AMD approved hefty six-figure bonuses for several top execs earlier this month — at least four AMD VPs and the CEO, Dr. Lisa Su, will pocket substantial annual cash bonuses. In contrast, Intel’s diligent team faces painful salary cuts and suspended bonuses despite the bullish statements from Intel CEO Pat Gelsinger in 2022 when he talked about AMD being in the rear-view mirror.
Dr. Su received the biggest performance bonus — nearly a million dollars ($918,800) — for steering the red team’s ship through choppy waters to enjoy the success we continue to see. The four VPs named in the SEC filing will receive bonuses between $300,000 and $375,000. One of the VPs most readers will be familiar with is Mark Papermaster, the CTO, and ELVP of Technology and Engineering.
As for Intel, the company faces mounting difficulties highlighted during its most recent catastrophic quarter. In brief, mid-level and higher-ranked execs face pay cuts between 5 and 15%, with Pat Gelsinger taking a 25% cut. Wage raises and bonuses are out of the picture for these same execs, but hourly employees will still receive bonuses.
AMD and Intel target many of the same markets, but some key differences exist in the company operations and structures. First, Intel’s foundry business weighs heavily on its finances and fortunes, and it is busy restructuring and making massive investments around the globe to boost its manufacturing reach and prowess. For instance, Intel's planned $40 billion in investments for the new Arizona and Ohio fabs come as the company's first-quarter revenue dropped 40%, meaning that extraordinary actions must be taken.
Recessionary forces are also in the driver's seat (war, Covid hangover, etc.), affecting the entire industry. Nevertheless, several computer business leaders and industry insiders see a turn for the better in the second half of this year.
Compared with Intel, AMD doesn’t have as much of a semiconductor manufacturing burden. It is more nimble and light after divesting manufacturing operations and the massive investments needed to build and maintain a competitive foundry business. On the flip side, when the boom comes, AMD chipmaking partners will make hay and demand higher prices for their in-demand services.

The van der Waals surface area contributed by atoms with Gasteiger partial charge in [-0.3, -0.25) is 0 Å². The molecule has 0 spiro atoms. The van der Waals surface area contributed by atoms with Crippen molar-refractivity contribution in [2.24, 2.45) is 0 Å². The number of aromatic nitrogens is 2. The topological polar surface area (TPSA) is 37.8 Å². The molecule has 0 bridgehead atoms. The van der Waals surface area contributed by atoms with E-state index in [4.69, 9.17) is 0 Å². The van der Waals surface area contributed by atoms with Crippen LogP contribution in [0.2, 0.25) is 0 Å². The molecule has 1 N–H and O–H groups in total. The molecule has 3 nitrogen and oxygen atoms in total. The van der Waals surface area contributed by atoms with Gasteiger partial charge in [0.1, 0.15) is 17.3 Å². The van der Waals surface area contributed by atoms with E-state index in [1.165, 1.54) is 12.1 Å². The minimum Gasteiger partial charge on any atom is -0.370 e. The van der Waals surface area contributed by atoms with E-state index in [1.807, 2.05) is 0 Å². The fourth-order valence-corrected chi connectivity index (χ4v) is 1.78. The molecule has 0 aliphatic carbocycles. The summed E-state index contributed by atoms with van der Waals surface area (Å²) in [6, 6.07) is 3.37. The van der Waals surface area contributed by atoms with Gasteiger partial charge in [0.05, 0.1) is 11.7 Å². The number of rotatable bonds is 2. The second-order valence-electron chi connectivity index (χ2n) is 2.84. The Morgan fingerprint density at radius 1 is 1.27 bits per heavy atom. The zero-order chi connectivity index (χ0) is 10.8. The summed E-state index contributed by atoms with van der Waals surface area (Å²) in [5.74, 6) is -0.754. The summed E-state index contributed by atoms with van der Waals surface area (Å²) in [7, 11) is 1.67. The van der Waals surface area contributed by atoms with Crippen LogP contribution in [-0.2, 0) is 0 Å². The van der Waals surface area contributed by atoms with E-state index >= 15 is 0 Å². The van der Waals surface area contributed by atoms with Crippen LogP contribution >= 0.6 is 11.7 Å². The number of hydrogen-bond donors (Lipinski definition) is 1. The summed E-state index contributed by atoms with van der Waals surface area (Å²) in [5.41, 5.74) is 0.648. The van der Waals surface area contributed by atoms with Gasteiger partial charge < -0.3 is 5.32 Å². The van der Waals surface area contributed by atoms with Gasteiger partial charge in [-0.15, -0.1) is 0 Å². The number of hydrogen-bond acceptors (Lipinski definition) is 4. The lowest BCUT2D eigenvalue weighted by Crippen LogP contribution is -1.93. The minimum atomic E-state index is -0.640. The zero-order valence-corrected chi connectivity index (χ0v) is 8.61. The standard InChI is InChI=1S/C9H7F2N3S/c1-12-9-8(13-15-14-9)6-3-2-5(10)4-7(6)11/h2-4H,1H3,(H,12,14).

For Intel employees currently enduring pay cuts, subsidies from multiple governments worldwide should help make the largest Intel investments successful in their respective locations. Intel also cut its long-standing dividend to free more cash for investment amidst its belt-tightening exercises, and also recently told employees that it will reverse its pay cuts later this year. That means that, as the cycle turns, the lean times could be followed by times of plenty, especially if Intel's drastic turnaround plan, which includes a pivot to the IDM 2.0 model, comes to fruition.
Frankly I find both the headline and the article is overstating the bonuses to the AMD people, not saying a million is not money but for someone at the head of a tech company it isn't "big", "hefty" or "substantial".
The headline could have been something like "AMD being really competitive means bonuses for employees while at Intel they get pay cuts", after which the story could have gone being factual and not tabloid garbage.
TH - you must be better than this. Else what is next - Fake news?
AMD also was brought from a really low position to a pretty good one. They got Intel to panic. Ryzen also probably kept Sony and Microsoft buying AMD-based processors for their game consoles.
I found myself thinking is that all she gets.
where have I heard that???